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Birth control options: male condoms

Condoms are the best way to protect you and your partner against sexually transmitted infections when having intercourse. When a woman also uses a spermicide, condoms are 98 per cent effective at preventing pregnancy if used correctly.

Traditionally, male condoms were the only condoms available. More recently, female condoms have been developed, which are worn inside the vagina during intercourse.

The male condom

A male condom is a thin covering that can be put over a man’s penis to prevent sperm from being released into the vagina. Male condoms are more readily available than female condoms. Male condoms can be made from latex, polyurethane or lambskin, however only the first two types protect against sexually transmitted infections as well as pregnancy. Latex condoms are the most widely available, but polyurethane condoms are a good alternative for people with latex allergies. Condoms are 88 to 90 per cent effective when used alone but when combined with a spermicide used by the woman, a condom can be up to 98 per cent effective. When this method is used perfectly, the pregnancy rate is two out of 100. However, in typical use, the pregnancy rate is 18 out of 100.

Condoms come in different sizes and colours. A lubricant is often used to make sex more comfortable and to prevent the condom from tearing; some brands include a lubricant or spermicide or both.

How to use condoms

Condoms should be stored away from heat and light. Check the expiry date before you use a condom. A new condom should be used for each sex act.

  1. Wait until the penis is hard, then carefully open the condom package. Make sure you don’t rip the condom.
  2. Put a small drop of water-based lubricant (like K-Y, Wet or Astroglide) into the tip of the condom. Lubricant inside the condom will help your partner feel more during sex.
  3. Pinch the tip of the condom to squeeze out the air and place the condom on the tip of the erect penis. This leaves a space for the semen after your partner has ejaculated and prevents any air bubbles from being trapped. Friction against air bubbles is the most frequent cause of condom breaks.
  4. Roll the condom down over the penis as far as it will go.
  5. Add a water-based lubricant. Water-based lubricant makes the condom less likely to break. Oil-based substances break down the latex making tears more likely. Never use Vaseline, hand lotion, massage oil or vegetable oil as a lubricant with latex codoms.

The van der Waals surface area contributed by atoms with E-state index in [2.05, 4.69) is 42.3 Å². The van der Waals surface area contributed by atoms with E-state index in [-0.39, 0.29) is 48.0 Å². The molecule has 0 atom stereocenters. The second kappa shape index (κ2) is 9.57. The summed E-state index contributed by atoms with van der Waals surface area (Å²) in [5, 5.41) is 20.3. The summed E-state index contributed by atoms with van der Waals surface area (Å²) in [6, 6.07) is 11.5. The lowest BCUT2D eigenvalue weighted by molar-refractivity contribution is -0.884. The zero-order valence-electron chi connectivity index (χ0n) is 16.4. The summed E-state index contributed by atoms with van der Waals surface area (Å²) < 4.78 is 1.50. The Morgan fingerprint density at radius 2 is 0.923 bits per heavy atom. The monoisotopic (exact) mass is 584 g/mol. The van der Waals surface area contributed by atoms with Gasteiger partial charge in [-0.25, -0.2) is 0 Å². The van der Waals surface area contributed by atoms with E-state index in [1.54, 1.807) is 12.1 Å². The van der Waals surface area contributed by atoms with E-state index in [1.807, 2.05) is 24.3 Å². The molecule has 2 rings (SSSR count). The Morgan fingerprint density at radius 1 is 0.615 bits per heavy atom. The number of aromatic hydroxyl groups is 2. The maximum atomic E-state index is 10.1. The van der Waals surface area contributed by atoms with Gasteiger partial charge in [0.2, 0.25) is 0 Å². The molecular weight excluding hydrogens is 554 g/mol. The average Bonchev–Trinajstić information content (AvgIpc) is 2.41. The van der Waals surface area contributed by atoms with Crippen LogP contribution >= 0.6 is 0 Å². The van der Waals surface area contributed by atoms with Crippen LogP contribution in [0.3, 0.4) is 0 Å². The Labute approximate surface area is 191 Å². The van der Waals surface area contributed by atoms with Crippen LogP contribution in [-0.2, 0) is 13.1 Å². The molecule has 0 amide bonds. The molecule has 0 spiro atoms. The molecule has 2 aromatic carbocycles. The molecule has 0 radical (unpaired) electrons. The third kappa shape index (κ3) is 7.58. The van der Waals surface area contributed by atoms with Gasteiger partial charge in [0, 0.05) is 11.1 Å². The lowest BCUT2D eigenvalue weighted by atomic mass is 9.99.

6. Check the base of the penis several times during sex to make sure the condom has stayed in place.
  7. After ejaculation, remove the condom while the penis is hard, carefully holding the condom at its base.


  • protects against sexually transmitted infections as well as pregnancy
  • you don’t need a prescription
  • you only use it when you need to
  • condoms are available in drugs stores, grocery and corner stores
  • allows male partner to be involved in birth control decision-making
  • they are inexpensive and provided free at many clinics
  • it does not cause any hormonal changes in your body


  • sex is interrupted to put the condom on
  • condoms with spermicides may be irritating to the woman and often taste bad
    (Vaginal irritation can increase your risk of sexually transmitted infections like hepatitis and HIV.)
  • the man must pull out following ejaculation
  • some men feel condoms are tight or restrictive
  • allows male partner to be involved in birth control decision-making
  • condoms can break or slip off
  • people with latex allergies may be allergic to condoms

If a condom does break you may wish to contact your doctor or clinic for emergency contraception or to be tested for sexually transmitted infections.

This information is provided by Women’s College Hospital and is not intended to replace the medical advice of your doctor or health care provider. Please consult your health care provider for advice about a specific medical condition. This document was last reviewed on: Oct. 29, 2014

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